A year turned into two, then three, as Jimmy fell in with the climbers of Yosemite National Park's famed Camp 4, the longtime dirtbag nexus and now the namesake of his company. One morning in April 1999, after completing a route on El Capitan, Jimmy and his climbing partner Brady Robinson were camped at the summit. In an act that's become something of a legend among climbers, Jimmy woke up, noticed the nice light, and grabbed Robinson's camera to snap a photo of him while he slept. Robinson sold the shot to the gear maker Mountain Hardwear for $500, which he handed over to Jimmy.
"It was like, I only have to take one photo a month and I can be a climbing bum for the rest of my life," says Jimmy.
He used the cash to buy a camera, which he took on climbing trips to Pakistan. Back in the States, he sold more photos to Mountain Hardwear, and his work caught the eye of Conrad Anker, a longtime TNF climber. After a trip together in Pakistan, Anker invited Jimmy, then 30, on a 2002 trek across Tibet's Chang Tang Plateau. The team included the late climber-photographer Galen Rowell, who was Jimmy's hero and mentor; alpinist Rick Ridgeway, a member of the team that made the first American ascent of K2; and David Breashears, famous for his Everest Imax movie. When Breashears dropped out, Jimmy became the cinematographer. "Commit and you'll figure it out," Ridgeway told him.
After seeing Jimmy's footage, Breashears hired him on a 2004 Everest trip to film and shoot stills that ended up in the PBS documentary Storm Over Everest. Jimmy had his own Quokka moment that year with the Rush HD cable channel on a climbing trip to Mali. "The cameramen were awesome guys, but the directors and producers didn't get it," recalls Jimmy. They kept trying to dictate where and how the team would climb. "It became the tail wagging the dog."
By 2005, he was the go-to photographer for major climbing media projects. That year, he photographed five expeditions, including Ed Viesturs's final 8,000-meter-peak ascent, on Annapurna. Jimmy was soon able to split his downtime between his new home outside Jackson Hole, Wyoming, and a surf cabana in Sayulita, Mexico.
Jimmy's evolution to climber-filmmaker-producer was enabled by monumental leaps in camera technology. In 2008, Canon and Nikon started packing the power of HD video into the compact digital SLRs carried by adventure photographers. "It used to be that you needed a $100,000 camera that weighs 40 pounds to make nice video," says Jimmy. "All of a sudden we could shoot films with the same equipment."
Jimmy and Tim, who'd been photographing ads for TNF for several years, were already running in the same circles. Renan had made a name for himself as an artistic rock rat, hitchhiking the West, completing alpine-style ascents of big walls and drawing expansive scenes of it in his sketchbooks. He became a TNF athlete in 2005 and that spring joined Jimmy and Conrad Anker for a climb of India's Meru Central, during which Jimmy taught Renan how to shoot movies.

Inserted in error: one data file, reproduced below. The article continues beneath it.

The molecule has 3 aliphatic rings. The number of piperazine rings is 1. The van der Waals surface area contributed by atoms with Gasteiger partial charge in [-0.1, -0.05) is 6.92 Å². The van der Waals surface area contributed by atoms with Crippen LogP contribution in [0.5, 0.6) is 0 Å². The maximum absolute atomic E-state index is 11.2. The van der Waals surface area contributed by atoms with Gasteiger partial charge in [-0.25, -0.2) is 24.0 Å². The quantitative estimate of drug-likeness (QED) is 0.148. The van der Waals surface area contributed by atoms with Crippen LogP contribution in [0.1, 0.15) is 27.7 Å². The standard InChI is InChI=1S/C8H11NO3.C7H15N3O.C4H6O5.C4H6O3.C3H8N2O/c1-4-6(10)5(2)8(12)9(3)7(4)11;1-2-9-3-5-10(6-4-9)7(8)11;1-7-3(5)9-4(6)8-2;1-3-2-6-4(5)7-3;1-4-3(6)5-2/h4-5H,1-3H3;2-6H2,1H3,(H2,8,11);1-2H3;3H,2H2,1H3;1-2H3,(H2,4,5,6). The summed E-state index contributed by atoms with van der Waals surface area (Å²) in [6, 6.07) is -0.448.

The decision to create a joint production house came at a TNF staff meeting. "Every company from TNF to a real estate firm needs short-form video work," explains Jimmy. "It allowed us to take on bigger projects."
They pooled their equipment, filed articles of incorporation, and became Camp 4 Collective. They had the luxury of a built-in client with TNF but quickly racked up commercial shooting gigs for one of Jimmy's other sponsors, Revo sunglasses, and the outdoor retailer Eastern Mountain Sports. They got so busy so fast that it wasn't until Chad that all three of them were able to work on a project together.
EVERY COUPLE of days in Chad, Piero would drive us to a new zone, and slowly we worked our way deeper into the Ennedi. On day 13, we crested a rise and, for the first time, could see the edge of the Sahara, where the canyonlands ended and undulating sand dunes stretched out toward Sudan.
A few days later, Piero led us up a slot canyon and parked below Aloba Arch, one of the world's tallest natural bridges. The walls of the canyon soared 700 feet above us, and across the top a 50-foot-thick slab of streaked sandstone spanned the 300-foot gap. Honnold, who had climbed the underside of a smaller arch the day before, was salivating, but there were hardly any cracks that would allow for protection.
We were absorbed in a discussion of possible routes when five young men wearing long white robes and head scarves materialized out of the canyon. They immediately started yelling at us in Arabic. None of us had any clue what they were saying, but it became obvious what they wanted when one of them grabbed Renan's pack containing $10,000 worth of camera gear. When Renan snatched it back, the kid unsheathed a knife and began lunging while pounding his fist into his chest. They had us corralled inside the slot canyon, and there was no escape.
The same kid then approached Jimmy and snatched his sunglasses. Renan had pulled out his camera and was filming everything—which was definitely not helping to diffuse the situation. Jimmy picked up a softball-size rock and held it up menacingly. I grabbed a gnarled tree branch and moved to his side. We stared at the youths, and you could see it dawn on them that we weren't going down without a fight. Suddenly the kid put the sunglasses down. Seconds later the youths vanished the way they had come.
Back at the vehicles, Renan showed us the footage he'd captured. Somehow he had managed to hold the camera steady while Knife Guy lunged and put on a display. The focus and framing were perfect, and the sun glinted off the point on the dagger.
"That's definitely going in the film," Jimmy said as he slipped his shades back on and settled into the Land Cruiser.